Omaha Creighton Prep, 2009 3:05.93
Omaha Creighton Prep, 2011 3:06.67
Omaha Creighton Prep, 2017 3:08.06
Omaha Creighton Prep, 2018 3:09.39
Omaha Creighton Prep, 2015 475
Omaha Creighton Prep, 2014 451
Omaha Creighton Prep, 2017 449.5
Omaha Creighton Prep, 2016 430
Omaha Creighton Prep, 2011 411
Omaha Creighton Prep, 2013 409.5
Omaha Creighton Prep, 2018 409
Omaha Creighton Prep, 2010 404
Omaha Creighton Prep, 2009 369
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Lincoln Southwest, 2017 1:39.68
Lincoln Southwest, 2016 1:41.39
Lincoln Southwest, 2018 1:44.12p
Lincoln Southwest, 2015 1:45.01
Lincoln Pius X, 2018 1:45.76
Omaha Marian, 2018 1:46.06
Millard West, 2003 1:46.35
Millard West, 2010 1:46.97
Lincoln Southwest, 2013 1:46.99
Lincoln Pius X, 2017 1:47.29p
Alana Palmer, Lincoln Southwest, 2017 1:48.74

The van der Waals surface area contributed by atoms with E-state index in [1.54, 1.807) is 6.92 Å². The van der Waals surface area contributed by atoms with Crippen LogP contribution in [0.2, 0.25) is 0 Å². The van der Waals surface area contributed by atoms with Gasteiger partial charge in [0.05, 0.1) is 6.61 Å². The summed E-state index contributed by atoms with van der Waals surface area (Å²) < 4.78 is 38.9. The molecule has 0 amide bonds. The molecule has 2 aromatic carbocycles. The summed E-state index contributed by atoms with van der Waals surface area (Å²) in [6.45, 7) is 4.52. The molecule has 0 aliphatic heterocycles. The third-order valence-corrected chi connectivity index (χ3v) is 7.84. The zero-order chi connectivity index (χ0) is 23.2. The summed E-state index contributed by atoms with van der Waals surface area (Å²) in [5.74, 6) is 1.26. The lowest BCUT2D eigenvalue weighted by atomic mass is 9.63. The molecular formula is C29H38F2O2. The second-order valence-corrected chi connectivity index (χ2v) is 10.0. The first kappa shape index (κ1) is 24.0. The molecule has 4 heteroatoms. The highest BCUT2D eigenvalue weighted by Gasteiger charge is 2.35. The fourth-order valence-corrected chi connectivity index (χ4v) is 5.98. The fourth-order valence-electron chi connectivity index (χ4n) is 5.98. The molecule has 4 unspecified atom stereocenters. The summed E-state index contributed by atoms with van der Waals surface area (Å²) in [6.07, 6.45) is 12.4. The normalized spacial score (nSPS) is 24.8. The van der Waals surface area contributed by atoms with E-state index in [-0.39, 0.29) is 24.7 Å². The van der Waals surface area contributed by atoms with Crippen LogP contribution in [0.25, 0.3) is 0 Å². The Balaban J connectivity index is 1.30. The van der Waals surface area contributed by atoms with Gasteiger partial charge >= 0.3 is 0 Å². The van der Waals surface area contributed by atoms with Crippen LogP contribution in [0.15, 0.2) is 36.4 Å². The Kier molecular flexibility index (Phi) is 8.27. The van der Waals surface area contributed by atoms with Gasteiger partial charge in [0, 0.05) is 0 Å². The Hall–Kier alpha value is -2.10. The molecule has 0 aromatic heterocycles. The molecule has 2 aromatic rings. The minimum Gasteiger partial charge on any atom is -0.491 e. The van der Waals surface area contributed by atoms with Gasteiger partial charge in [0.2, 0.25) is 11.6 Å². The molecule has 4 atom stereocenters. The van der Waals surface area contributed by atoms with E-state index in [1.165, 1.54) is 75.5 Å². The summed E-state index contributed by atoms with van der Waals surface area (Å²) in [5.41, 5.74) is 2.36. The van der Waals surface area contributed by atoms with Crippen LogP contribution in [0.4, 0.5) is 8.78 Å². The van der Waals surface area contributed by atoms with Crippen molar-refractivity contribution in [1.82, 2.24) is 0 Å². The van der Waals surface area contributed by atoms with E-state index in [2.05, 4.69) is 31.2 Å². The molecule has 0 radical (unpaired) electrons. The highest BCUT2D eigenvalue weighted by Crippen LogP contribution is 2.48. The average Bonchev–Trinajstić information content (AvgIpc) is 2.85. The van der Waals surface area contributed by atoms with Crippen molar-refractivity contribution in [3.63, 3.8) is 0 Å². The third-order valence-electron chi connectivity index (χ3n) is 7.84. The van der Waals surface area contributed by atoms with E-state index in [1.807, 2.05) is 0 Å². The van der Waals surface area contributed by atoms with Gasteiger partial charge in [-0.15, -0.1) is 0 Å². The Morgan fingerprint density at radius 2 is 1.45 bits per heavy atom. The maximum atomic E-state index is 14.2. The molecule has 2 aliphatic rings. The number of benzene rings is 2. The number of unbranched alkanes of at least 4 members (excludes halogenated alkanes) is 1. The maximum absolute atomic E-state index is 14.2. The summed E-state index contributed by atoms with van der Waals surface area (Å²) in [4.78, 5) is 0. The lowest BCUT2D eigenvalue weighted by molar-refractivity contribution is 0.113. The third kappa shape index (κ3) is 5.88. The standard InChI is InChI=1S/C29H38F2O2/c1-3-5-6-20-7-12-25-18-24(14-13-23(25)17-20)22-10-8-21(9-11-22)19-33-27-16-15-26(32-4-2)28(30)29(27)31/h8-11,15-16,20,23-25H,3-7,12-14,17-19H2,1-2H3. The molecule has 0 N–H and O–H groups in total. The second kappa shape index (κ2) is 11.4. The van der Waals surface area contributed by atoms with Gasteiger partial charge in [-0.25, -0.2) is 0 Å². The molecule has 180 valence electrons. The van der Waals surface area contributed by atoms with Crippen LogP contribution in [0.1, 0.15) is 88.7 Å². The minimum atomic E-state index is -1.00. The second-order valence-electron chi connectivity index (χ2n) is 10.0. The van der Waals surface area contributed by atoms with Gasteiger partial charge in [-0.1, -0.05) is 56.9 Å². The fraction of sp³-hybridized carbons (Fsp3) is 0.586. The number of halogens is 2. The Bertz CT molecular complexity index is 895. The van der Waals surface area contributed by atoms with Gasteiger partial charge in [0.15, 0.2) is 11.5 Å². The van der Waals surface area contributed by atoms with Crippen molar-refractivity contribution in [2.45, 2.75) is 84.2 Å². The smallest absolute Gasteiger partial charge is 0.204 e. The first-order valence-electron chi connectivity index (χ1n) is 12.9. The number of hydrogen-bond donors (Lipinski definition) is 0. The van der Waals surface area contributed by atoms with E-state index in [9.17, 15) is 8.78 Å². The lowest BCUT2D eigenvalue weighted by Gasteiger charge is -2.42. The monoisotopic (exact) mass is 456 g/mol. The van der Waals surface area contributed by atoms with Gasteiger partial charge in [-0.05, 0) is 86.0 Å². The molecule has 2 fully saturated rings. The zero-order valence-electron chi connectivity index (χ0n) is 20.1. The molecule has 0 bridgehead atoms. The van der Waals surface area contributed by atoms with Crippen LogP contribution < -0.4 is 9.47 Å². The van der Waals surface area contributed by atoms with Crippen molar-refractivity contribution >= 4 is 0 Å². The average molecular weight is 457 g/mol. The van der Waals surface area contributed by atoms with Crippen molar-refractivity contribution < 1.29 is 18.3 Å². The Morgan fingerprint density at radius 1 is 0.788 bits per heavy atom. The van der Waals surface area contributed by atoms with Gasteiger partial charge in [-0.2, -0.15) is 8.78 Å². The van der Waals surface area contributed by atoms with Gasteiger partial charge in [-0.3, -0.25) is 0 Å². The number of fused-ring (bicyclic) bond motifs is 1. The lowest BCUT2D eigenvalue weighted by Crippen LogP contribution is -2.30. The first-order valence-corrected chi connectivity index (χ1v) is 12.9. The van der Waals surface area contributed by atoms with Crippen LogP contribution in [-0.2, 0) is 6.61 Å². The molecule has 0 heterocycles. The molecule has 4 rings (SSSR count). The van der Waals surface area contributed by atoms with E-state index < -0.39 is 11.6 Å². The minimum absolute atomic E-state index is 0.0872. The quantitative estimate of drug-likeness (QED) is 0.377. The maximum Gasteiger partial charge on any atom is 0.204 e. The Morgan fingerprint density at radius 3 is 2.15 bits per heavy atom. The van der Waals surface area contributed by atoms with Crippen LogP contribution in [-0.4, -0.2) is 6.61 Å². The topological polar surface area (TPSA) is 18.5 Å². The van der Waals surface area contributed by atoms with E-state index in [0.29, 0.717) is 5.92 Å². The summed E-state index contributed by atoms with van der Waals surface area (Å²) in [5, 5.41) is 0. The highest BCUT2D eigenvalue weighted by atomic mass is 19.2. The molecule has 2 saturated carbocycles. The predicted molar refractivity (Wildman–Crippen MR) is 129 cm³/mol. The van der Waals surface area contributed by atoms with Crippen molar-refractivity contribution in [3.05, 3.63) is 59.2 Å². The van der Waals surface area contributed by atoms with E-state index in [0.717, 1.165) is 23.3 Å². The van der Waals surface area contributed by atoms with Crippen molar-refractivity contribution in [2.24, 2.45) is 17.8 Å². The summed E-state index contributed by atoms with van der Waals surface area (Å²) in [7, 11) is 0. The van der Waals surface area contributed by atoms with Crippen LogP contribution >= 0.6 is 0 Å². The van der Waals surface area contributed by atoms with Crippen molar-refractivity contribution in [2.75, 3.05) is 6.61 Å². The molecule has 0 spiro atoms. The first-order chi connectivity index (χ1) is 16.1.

Jenn Kocsis, Omaha Marian, 2004 1:49.87
Caroline Theil, Lincoln Pius X, 2015 1:50.11p
Katie Eckholt, Omaha Marian, 2000 1:50.65p
Shandra Johnson, Omaha North, 1995 1:50.77
Dannie Dilsaver, Lincoln Southwest, 2016 1:50.97
Beth Roach, Omaha Marian, 2003 1:51.80
Elizabeth Amato-Hanner, Om. Westside, 2014 1:51.85
Linda Rosenberg, Omaha Westside, 1986 1:52.29
Kristy Kunkel, Omaha Marian, 2011 1:52.44
200-yard individual medley
Dannie Dilsaver, Lincoln Southwest, 2016 2:00:57
Caroline Theil, Lincoln Pius X, 2018 2:01.39p
Karen Criss, Omaha Marian, 2006 2:03.56
Shandra Johnson, Omaha North, 1997 2:03.64
Elizabeth Amato-Hanner, Om. Westside, 2015 2:03.64
Sarah Dance, Lincoln Southeast, 2000 2:04.80
Berkeley Livingston, Lincoln Southwest, 2017 2:05.11
Kaitlin Arntz, Millard West, 2006 2:05.29
Dana Posthuma, Omaha Burke, 2015 2:05.58
Anna Kokensparger, Omaha Duchesne, 2009 2:05.83